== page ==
Oklahoma bank holding companies could buy Kansas banks, and
Kansas bank holding companies could buy Oklahoma banks, with the
implementation of an interstate banking measure expected to be
signed into law this week by Kansas Gov. Joan Finney.
Oklahoma enacted its first interstate banking law in 1986, and
it became effective the following year. Kansas has been the last
state without any form of interstate banking.
The Kansas measure, passed last week by the state Senate,
provides potential interstate banking in six states, including
Oklahoma. The measure allows interstate banking in those states
which have reciprocal agreements.
Paul Foster, general counsel with the Oklahoma State Banking
Department, said Oklahoma's interstate banking law differs from the
new Kansas law because it is a nationwide law rather than a regional
law. Oklahoma law does not designate states to which it may apply,
but it does require reciprocity.
``The test is very simple,'' he said. ``Does the law of the
state in question allow Oklahoma holding companies to own banks
there in a way that is not more restrictive? If it appears not to
be more restrictive, then it is allowed.''
He said neither law allows interstate branching. The laws of
the two states merely allow holding companies - not individual banks
- to cross state lines.
Foster said his knowledge of the Kansas law is limited because
he has not yet seen a copy of it, but he expects that it will have a
greater effect on border areas than on big cities.
He said it is not uncommon for people in communities near state
lines to live in one state and bank in another.
He said small- to medium-sized banks may form holding companies
to own other small- to medium-sized banks serving the same customers
on the other side of the state line.
``These are relatively little banks, so they don't draw a lot of
attention,'' he said.
``In this case, the stand alone bank is operated similarly to
operating a branch. In the stand alone bank, you have a president
and vice president, but they serve essentially as managers. So in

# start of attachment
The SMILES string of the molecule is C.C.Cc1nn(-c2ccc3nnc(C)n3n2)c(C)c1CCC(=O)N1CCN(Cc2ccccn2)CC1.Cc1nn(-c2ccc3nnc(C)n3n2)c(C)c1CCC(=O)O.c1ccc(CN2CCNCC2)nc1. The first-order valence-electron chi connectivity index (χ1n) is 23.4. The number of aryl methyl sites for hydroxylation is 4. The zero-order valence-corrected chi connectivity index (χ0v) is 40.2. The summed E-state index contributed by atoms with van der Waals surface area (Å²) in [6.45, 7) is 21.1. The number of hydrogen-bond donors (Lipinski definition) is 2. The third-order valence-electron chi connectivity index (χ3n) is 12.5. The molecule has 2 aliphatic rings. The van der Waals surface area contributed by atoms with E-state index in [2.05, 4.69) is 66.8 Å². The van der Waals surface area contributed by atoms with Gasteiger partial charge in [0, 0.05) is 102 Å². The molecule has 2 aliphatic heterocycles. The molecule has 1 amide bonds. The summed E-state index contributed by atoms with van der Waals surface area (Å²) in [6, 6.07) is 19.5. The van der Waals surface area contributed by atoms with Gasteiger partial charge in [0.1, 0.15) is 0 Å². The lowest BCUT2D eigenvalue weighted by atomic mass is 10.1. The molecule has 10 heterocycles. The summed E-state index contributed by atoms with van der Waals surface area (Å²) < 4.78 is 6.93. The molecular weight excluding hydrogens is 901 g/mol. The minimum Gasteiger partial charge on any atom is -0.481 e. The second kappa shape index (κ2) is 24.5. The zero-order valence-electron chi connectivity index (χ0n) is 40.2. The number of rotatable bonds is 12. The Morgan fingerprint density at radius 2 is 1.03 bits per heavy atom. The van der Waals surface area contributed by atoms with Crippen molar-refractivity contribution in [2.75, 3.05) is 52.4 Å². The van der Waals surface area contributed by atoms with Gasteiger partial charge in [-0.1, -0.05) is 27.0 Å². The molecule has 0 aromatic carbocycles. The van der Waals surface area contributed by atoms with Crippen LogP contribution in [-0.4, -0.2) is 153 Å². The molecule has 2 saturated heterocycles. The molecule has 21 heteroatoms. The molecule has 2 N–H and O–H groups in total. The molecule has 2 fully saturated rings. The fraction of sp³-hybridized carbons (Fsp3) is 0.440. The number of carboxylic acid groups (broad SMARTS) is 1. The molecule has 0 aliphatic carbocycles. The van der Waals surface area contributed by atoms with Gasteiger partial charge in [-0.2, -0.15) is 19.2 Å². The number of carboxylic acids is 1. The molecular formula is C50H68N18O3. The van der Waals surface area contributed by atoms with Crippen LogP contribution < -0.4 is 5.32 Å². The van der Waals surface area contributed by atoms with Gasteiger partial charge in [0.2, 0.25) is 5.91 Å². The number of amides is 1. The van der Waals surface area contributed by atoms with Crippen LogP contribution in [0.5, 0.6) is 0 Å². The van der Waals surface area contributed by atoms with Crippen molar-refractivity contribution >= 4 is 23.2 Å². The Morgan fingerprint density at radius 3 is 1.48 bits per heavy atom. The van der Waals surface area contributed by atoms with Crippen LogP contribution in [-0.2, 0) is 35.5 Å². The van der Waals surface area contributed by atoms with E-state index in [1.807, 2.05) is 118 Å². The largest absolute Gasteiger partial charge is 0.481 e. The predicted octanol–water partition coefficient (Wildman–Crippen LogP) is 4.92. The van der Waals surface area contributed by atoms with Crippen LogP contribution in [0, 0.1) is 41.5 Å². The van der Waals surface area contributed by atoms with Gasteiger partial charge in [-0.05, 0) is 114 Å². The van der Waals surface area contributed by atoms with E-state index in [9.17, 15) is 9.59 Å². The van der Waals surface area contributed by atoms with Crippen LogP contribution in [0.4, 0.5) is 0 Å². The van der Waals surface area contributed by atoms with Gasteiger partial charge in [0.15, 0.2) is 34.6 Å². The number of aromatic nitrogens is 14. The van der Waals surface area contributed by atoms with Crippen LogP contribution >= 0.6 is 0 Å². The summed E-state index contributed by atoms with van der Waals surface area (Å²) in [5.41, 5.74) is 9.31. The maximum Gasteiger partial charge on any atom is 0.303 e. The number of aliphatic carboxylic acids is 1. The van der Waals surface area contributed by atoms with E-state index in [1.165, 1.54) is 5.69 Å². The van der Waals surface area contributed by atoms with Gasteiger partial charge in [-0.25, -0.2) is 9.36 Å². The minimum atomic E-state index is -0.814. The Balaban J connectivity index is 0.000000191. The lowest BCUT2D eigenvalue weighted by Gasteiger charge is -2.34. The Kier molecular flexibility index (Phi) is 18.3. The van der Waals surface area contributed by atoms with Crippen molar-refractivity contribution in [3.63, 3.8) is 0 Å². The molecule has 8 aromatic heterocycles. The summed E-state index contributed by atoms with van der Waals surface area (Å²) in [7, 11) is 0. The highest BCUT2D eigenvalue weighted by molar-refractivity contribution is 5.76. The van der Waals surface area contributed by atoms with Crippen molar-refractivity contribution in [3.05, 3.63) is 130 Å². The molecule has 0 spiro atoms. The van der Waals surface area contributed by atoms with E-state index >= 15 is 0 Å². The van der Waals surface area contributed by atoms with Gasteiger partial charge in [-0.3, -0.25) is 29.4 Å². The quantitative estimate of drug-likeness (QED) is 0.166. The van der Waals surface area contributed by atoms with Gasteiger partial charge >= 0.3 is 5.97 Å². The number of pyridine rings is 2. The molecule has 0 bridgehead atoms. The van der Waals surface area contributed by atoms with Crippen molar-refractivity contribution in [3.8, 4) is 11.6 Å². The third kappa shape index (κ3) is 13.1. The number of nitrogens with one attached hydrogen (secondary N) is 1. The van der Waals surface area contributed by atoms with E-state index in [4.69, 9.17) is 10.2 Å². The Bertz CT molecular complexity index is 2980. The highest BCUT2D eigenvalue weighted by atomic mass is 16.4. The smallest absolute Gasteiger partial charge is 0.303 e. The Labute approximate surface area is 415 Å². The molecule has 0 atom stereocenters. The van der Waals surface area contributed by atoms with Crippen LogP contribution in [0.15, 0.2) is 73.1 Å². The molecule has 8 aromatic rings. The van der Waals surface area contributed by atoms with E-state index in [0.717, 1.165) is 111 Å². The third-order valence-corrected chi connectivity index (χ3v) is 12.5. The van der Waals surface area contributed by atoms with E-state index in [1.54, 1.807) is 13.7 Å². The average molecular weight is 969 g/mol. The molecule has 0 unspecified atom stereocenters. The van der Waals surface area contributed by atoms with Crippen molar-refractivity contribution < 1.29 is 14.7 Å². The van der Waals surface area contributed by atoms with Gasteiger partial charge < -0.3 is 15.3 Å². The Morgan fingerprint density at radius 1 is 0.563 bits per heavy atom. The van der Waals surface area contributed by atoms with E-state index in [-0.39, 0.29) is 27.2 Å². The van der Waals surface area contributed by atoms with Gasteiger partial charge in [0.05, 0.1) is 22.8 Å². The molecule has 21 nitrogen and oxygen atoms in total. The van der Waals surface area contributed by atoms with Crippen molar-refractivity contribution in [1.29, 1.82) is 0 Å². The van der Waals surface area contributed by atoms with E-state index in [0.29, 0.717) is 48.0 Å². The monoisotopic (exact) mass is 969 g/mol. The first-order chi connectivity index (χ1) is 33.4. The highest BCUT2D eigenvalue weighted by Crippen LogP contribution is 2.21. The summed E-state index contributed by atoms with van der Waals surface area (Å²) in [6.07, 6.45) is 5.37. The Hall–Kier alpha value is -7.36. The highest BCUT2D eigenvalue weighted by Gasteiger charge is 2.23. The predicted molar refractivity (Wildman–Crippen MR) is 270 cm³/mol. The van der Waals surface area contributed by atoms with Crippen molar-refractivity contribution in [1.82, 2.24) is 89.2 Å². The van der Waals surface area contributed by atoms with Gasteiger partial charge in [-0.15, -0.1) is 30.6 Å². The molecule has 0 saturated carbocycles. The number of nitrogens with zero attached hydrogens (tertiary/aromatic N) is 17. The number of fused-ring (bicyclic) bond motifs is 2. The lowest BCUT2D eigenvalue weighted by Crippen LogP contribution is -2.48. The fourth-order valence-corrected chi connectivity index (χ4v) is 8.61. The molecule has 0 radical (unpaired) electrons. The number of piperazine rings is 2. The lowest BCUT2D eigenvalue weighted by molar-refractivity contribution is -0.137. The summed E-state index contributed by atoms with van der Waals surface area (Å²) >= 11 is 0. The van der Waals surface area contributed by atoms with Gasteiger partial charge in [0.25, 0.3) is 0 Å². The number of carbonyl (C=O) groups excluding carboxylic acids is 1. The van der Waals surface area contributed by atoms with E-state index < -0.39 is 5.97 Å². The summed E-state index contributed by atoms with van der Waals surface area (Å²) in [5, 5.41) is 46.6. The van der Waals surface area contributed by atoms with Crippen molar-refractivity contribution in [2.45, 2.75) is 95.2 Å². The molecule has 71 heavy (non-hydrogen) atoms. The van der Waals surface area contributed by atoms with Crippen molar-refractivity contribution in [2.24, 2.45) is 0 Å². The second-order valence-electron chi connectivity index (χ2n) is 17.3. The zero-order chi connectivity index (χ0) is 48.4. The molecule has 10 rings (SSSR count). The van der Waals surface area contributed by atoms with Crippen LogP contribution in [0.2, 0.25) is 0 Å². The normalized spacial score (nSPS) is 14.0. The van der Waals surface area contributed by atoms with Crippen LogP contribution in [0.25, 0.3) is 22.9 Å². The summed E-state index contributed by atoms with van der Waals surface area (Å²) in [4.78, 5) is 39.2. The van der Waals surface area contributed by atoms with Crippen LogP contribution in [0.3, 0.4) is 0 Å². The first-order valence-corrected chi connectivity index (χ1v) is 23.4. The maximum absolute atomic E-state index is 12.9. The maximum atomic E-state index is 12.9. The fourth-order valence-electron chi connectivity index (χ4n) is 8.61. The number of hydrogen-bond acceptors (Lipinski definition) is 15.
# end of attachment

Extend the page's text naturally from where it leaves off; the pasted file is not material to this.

effect, it can be the same as branching, except that you have to
capitalize the bank on the other side of the state line whereas you
don't with a branch.''
Supporters of the Kansas measure said it would allow the state
to form its own interstate banking laws one step before Congess
mandates it for all states. They also said it could provide more
credit for small Kansas businesses. . .
- An Oklahoma-based mutual fund was listed as the top
performer in the country for two consecutive weeks in February,
according to Donoghue's Money Fund report.
The American Performance Cash Management Fund ended with a
seven-day compounded yield of 7.53 percent on Feb. 19 and Feb. 26,
according to Andrea Parks, public relations manager at the Bank of
The BancOklahoma Trust Co., part of the Bank of Oklahoma, serves
with Dallas-based AMR Investment Services Inc. as investment adviser
of the American Performance family of mutual fund portfolios. They
are distributed by Winsbury C. of Columbus, Ohio.
``Our economic work led us to forecast declining rates,'' said
Rudy M. Thomas, senior vice president and chief investment officer
of BancOklahoma Trust. ``Therefore we capitalized in this instance
by extending the portfolio maturity to realize these returns.''
The American Performance Funds include the U.S. Treasury Fund,
Cash Management Fund, Performance Equity Fund, Intermediate Bond
Fund and Performance Bond Fund. . .
- An Automated Clearing House Originators' Seminar is set for
March 28 from 8:30 a.m. to noon at the Holiday Inn West, 801 S.
The seminar will cover options, benefits, costs, risks and
procedures of originating Automated Clearing House transactions. …